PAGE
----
Conversations

John Swinton Interview – Finding Jesus in the Storm

John Swinton Interview

Finding Health in the
Enduring Love of God
John Swinton Interview

 

John Swinton InterviewWe talk with theologian John Swinton, about his new book,
Finding Jesus in the Storm: The Spiritual Lives of
Christians with Mental Health Challenges

(Paperback: Eerdmans, 2020).

 
John Swinton is professor of practical theology and pastoral care at the University of Aberdeen, Scotland, and founding director of the Centre for Spirituality, Health, and Disability at Aberdeen. His other books include Spirituality and Mental Health Care, Resurrecting the Person, and Becoming Friends of Time: Disability, Timefullness, and Gentle Discipleship.
 
 
ERB: You intentionally avoid the terminology of “mental illness,” preferring instead to describe these experiences as “mental health challenges”? Why did you make this shift and encourage readers to do likewise?

John Swinton: I use the term “mental health challenges” for two reasons. First, it focuses our attention on what enables us to remain healthy in the midst of psychological distress. While mental health challenges can cause great suffering and distress, it is possible to find hope and faith. Second, the shift from illness to challenge offers a positive and forward-facing orientation. Whereas illness reminds us of what is wrong with us and narrows our range of options, challenge sees the situation as potentially constructive and leaves the door open for a variety of perspectives, interpretations, and descriptions. How to enable people to take up those challenges and learn to live life fully is a primary task of the book. However, I would emphasise that I don’t try to insist on people naming things in the same way as I do. I think its important that people can name their experience in whatever way they want to. A number of the people who took part in the study that underpins the book were comfortable with the idea of mental illness. Others were not, sometimes because they simply didn’t feel ill all of the time, or because they felt that calling their experiences “illness” was too limiting and located the main source of healing in professional help. I chose the term mental health challenges because I think it is positive, humanizing and a good way to begin thinking about the issues theologically.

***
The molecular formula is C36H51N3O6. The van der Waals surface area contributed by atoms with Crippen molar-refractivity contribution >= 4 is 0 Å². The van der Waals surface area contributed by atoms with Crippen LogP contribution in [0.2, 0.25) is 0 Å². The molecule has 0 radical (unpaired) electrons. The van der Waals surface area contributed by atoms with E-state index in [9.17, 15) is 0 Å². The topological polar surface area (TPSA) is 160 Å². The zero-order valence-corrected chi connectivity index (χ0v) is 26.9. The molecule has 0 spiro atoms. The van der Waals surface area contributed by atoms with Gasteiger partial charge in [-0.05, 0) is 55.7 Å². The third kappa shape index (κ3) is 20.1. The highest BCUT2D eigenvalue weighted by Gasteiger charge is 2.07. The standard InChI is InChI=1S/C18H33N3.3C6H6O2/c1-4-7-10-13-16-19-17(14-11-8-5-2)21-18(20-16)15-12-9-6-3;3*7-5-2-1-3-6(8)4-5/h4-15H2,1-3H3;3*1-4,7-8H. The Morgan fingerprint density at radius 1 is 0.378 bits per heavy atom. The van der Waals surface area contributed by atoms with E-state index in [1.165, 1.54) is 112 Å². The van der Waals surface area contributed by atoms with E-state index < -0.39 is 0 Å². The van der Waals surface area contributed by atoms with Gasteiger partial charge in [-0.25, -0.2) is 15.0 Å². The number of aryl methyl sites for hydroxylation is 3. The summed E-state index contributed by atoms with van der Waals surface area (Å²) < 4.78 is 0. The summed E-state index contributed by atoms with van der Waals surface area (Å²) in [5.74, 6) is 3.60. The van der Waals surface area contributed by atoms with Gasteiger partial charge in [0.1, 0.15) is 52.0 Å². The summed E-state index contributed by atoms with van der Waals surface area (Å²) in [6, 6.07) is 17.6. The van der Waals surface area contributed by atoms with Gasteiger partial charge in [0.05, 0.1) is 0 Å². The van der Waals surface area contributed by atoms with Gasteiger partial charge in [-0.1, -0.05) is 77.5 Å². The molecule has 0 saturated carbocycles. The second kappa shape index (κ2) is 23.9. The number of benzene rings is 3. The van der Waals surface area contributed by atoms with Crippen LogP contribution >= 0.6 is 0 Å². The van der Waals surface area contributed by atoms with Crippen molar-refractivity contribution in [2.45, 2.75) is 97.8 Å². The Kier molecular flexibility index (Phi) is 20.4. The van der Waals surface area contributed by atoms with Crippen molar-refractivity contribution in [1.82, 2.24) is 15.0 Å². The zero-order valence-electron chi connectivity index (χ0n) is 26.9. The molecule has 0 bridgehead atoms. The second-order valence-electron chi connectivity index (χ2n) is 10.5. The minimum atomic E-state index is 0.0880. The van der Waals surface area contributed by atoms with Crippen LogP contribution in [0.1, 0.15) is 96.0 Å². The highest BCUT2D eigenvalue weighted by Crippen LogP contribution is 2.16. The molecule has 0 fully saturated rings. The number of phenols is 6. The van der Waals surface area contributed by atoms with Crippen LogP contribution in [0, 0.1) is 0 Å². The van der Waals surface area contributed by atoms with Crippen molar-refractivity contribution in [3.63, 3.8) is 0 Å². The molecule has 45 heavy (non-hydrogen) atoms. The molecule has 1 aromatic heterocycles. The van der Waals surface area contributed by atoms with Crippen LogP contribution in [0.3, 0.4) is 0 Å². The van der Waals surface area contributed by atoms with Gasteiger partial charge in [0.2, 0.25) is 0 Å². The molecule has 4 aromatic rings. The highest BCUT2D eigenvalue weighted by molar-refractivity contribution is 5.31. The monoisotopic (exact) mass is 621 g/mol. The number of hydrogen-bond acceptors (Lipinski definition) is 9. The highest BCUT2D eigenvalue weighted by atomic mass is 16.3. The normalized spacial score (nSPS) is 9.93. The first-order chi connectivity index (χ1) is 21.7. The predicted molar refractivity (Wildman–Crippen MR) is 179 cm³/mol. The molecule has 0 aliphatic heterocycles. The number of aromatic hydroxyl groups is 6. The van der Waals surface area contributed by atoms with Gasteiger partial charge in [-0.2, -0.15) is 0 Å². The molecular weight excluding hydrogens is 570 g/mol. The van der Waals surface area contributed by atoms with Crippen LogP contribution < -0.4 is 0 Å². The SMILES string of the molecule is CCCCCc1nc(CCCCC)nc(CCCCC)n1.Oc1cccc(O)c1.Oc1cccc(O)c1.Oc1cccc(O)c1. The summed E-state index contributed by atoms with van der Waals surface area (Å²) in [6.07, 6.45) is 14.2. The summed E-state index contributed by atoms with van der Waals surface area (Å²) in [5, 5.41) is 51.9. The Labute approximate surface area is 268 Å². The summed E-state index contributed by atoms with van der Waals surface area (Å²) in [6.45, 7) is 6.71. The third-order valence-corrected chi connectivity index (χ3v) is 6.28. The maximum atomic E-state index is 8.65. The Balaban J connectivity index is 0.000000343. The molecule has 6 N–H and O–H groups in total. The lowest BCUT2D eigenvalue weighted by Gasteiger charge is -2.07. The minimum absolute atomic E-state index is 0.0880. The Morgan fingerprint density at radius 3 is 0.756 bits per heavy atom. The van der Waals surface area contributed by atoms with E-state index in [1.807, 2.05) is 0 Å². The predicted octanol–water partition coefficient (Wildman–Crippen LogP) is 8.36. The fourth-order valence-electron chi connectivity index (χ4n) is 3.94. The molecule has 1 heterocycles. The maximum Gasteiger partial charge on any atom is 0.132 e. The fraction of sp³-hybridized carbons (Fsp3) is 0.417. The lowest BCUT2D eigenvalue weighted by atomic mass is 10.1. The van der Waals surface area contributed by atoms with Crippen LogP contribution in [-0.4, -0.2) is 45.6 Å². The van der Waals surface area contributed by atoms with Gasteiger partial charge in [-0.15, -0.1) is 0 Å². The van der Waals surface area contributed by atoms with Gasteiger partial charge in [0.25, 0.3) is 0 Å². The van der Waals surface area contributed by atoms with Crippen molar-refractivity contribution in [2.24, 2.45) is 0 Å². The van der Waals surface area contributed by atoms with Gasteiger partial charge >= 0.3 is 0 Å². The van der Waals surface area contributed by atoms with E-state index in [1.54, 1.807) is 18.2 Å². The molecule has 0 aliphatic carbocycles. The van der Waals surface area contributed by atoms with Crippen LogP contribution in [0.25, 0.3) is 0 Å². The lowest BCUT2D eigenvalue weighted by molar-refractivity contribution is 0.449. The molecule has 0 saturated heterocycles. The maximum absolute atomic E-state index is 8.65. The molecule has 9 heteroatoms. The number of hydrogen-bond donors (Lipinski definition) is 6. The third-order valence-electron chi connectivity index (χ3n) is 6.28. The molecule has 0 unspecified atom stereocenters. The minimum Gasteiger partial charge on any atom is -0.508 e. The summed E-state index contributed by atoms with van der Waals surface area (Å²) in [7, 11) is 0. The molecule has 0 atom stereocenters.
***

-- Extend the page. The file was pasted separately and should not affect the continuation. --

ERB: How did you become interested in reflecting theologically on the experiences of those with mental health challenges? This book isn’t the first one that you’ve written on this topic. Can you talk briefly about your journey over the last few decades of reflecting on mental health?

JS: My background was originally in mental health nursing where I worked for many years before I entered into academia. Along the way I also worked as a community mental health chaplain alongside of people who were living in long term mental health care and who were moving into the community. My job was to help them to find a spiritual home; a place where they were accepted, loved and assumed to be a valuable part of the community. It didn’t take me long to discover that churches can be as stigmatising and alienating as any other community. It was then that I began to realise that this was a vital area for the theology and practice of the church and that it formed a central dimension of my vocation. At the same time as I was working as a mental health chaplain, I was doing my PhD. By that time, I’d begun to realise that the academy was the place I wanted to end up in. I did my degree on schizophrenia and Christian friendship, exploring the nature of Christ-like friendships and how they worked themselves out in the lives of a highly stigmatised group of people. So, the combination was perfect for me! I think it was there in the midst of chaplaincy and active theological reflection that I began to realise the vital connection between theology and practice that forms the heart of practical theology. I ended up publishing my PhD thesis in two parts. The first was more theoretical: From Bedlam to Shalom: Towards a Practical Theology of Human Nature, Interpersonal Relationships and Mental Health Care (Peter Lang Press, 2000), and the second looked at the practice of Christian friendship alongside of people living with schizophrenia: Resurrecting the Person: Friendship and the Care of People with Mental Health Problems (Abingdon Press 2000) These are old books now I guess, but they were very formative for me.

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